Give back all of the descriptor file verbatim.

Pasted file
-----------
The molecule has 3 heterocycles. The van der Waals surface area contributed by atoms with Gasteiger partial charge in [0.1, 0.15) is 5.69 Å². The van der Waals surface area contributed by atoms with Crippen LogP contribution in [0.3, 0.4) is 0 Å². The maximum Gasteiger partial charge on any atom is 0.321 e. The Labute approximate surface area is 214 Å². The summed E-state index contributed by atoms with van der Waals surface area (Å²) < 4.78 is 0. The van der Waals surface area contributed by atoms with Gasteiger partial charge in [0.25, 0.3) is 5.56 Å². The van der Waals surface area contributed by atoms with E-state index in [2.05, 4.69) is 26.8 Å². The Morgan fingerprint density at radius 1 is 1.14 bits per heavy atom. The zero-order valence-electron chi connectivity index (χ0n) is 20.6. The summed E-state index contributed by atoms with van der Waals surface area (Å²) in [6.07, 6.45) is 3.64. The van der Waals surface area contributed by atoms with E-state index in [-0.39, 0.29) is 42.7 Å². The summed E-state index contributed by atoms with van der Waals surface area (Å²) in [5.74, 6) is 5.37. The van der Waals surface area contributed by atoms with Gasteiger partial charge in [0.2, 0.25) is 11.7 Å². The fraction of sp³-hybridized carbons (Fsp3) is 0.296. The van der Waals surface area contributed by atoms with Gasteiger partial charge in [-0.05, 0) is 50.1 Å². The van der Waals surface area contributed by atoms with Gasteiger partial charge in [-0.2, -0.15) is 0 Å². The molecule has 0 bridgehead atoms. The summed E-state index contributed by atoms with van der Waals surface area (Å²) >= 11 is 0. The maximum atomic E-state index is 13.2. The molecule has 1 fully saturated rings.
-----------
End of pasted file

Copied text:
The molecule has 3 heterocycles. The van der Waals surface area contributed by atoms with Gasteiger partial charge in [0.1, 0.15) is 5.69 Å². The van der Waals surface area contributed by atoms with Crippen LogP contribution in [0.3, 0.4) is 0 Å². The maximum Gasteiger partial charge on any atom is 0.321 e. The Labute approximate surface area is 214 Å². The summed E-state index contributed by atoms with van der Waals surface area (Å²) < 4.78 is 0. The van der Waals surface area contributed by atoms with Gasteiger partial charge in [0.25, 0.3) is 5.56 Å². The van der Waals surface area contributed by atoms with E-state index in [2.05, 4.69) is 26.8 Å². The Morgan fingerprint density at radius 1 is 1.14 bits per heavy atom. The zero-order valence-electron chi connectivity index (χ0n) is 20.6. The summed E-state index contributed by atoms with van der Waals surface area (Å²) in [6.07, 6.45) is 3.64. The van der Waals surface area contributed by atoms with E-state index in [-0.39, 0.29) is 42.7 Å². The summed E-state index contributed by atoms with van der Waals surface area (Å²) in [5.74, 6) is 5.37. The van der Waals surface area contributed by atoms with Gasteiger partial charge in [0.2, 0.25) is 11.7 Å². The fraction of sp³-hybridized carbons (Fsp3) is 0.296. The van der Waals surface area contributed by atoms with Gasteiger partial charge in [-0.05, 0) is 50.1 Å². The van der Waals surface area contributed by atoms with Gasteiger partial charge in [-0.2, -0.15) is 0 Å². The molecule has 0 bridgehead atoms. The summed E-state index contributed by atoms with van der Waals surface area (Å²) >= 11 is 0. The maximum atomic E-state index is 13.2. The molecule has 1 fully saturated rings.